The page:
MOVING ON UP
Added to that, Business New Zealand’s O’Reilly says that because the ICT sector evolves so rapidly “the challenge of staying on top and the risk of getting it wrong are significantly heightened compared to, for example, HR practices”. That’s why he believes that more ICT people on boards can only be a good thing. “It’s now much more common in larger companies to have a CIO reporting in to the CEO. We need to recognise the business capability of our senior IT specialists and make sure that they are also trained to be able to act as line managers and eventually CEOs and board members.
“Right now they are seen far too much as being ICT specialists, which is different to being a CEO. We need to create much more of a pipeline for ICT people and they need to make sure that they are training themselves to take over more mainstream roles such as line manager. It’s quite uncommon for CIOs to become CEOs so we need to more actively build up the cohort of ICT professionals who are capable of acting as that bridge, who clearly understand business concepts, can clearly operate a business but at the same time do ICT.”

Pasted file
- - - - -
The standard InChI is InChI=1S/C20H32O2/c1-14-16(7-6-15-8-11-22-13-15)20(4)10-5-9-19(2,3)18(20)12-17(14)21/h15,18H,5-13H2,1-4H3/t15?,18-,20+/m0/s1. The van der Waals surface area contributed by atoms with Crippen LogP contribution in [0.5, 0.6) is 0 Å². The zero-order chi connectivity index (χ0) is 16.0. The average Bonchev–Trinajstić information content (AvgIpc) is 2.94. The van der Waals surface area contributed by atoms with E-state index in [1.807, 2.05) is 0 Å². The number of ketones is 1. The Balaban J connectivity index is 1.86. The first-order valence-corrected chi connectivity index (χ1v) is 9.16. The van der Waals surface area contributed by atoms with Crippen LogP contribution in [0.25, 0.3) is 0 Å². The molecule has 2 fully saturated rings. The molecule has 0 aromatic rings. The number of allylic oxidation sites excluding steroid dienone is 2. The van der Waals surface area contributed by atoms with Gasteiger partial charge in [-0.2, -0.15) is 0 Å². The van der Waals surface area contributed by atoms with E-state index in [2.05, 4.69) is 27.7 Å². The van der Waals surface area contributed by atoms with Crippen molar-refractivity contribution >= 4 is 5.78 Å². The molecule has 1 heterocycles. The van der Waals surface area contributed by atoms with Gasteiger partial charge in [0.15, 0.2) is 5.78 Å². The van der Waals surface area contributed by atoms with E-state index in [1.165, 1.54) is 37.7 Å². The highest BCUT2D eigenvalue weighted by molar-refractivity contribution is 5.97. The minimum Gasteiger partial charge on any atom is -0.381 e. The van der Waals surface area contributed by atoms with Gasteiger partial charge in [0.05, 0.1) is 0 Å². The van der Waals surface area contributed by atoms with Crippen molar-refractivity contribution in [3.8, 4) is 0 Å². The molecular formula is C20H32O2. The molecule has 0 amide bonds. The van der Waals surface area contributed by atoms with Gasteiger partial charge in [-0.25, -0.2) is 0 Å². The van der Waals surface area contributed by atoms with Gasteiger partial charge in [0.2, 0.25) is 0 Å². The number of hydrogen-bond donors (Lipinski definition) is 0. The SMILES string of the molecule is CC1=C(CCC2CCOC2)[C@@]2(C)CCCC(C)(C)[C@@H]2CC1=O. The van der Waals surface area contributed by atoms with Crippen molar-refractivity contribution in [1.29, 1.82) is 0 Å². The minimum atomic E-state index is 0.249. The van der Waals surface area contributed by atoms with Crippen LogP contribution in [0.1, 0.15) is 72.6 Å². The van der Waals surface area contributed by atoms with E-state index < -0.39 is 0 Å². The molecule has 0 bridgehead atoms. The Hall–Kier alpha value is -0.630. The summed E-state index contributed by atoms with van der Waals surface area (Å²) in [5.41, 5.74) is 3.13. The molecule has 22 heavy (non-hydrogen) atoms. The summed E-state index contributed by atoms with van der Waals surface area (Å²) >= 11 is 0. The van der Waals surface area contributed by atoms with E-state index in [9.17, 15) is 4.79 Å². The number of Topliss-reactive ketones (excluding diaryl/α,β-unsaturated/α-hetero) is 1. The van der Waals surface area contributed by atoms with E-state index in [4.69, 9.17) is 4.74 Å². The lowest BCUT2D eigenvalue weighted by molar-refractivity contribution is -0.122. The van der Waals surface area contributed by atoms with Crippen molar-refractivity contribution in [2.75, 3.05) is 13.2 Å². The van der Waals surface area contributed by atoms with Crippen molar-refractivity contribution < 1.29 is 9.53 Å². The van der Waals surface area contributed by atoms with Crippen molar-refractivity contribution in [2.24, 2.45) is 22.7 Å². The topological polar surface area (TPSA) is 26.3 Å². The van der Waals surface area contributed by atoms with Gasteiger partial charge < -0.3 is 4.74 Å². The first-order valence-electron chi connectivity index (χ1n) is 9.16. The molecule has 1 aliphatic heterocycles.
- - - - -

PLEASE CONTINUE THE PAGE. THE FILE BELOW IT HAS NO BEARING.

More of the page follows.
GIVING THE RIGHT SIGNALS
Being able to communicate at executive level goes a long way to bridging the knowledge gap. Technology needs to be talked about as a business issue not a technical one, and described in such a way that a board can competently deal with it, much as it would deal with a legal issue without having a legal background. One thing is for sure these days. IT has a much larger influence across an organisation than many of the legal issues that boards tend to grapple with ever will.
O’Reilly says, “We need to be more deliberate about making sure that we build ICT literacy into the executive suites of businesses and then into boards. That means we need to train ICT people and they need to be willing to be trained to do exactly that.” Matthews agrees, saying “Generally IT people are not necessarily the best communicators, they can be quite introverted, partly because of the type of work that they do.”
That said, he also believes that you do not have to be a technologist to be a good CIO. Someone who has come up through the IT ranks and has polished their skills around communication and strategic thinking may have an advantage, but someone with a good grasp of technology, a strategic mind and an ability to gather and communicate information can also succeed very well. The new CIO role is a strategic and not a technical one, and that is where many in IT are failing.
PAVING THE WAY
Good governance around big projects is critical to their success. Chivers says the board must be satisfied that over the lifecycle of a project there is sufficient investment, training and change management on the table to ensure that it is going to be successful.
“That means they should be satisfied that the governance is in order and if they don’t know what good IT governance looks like they should get in advice about that.”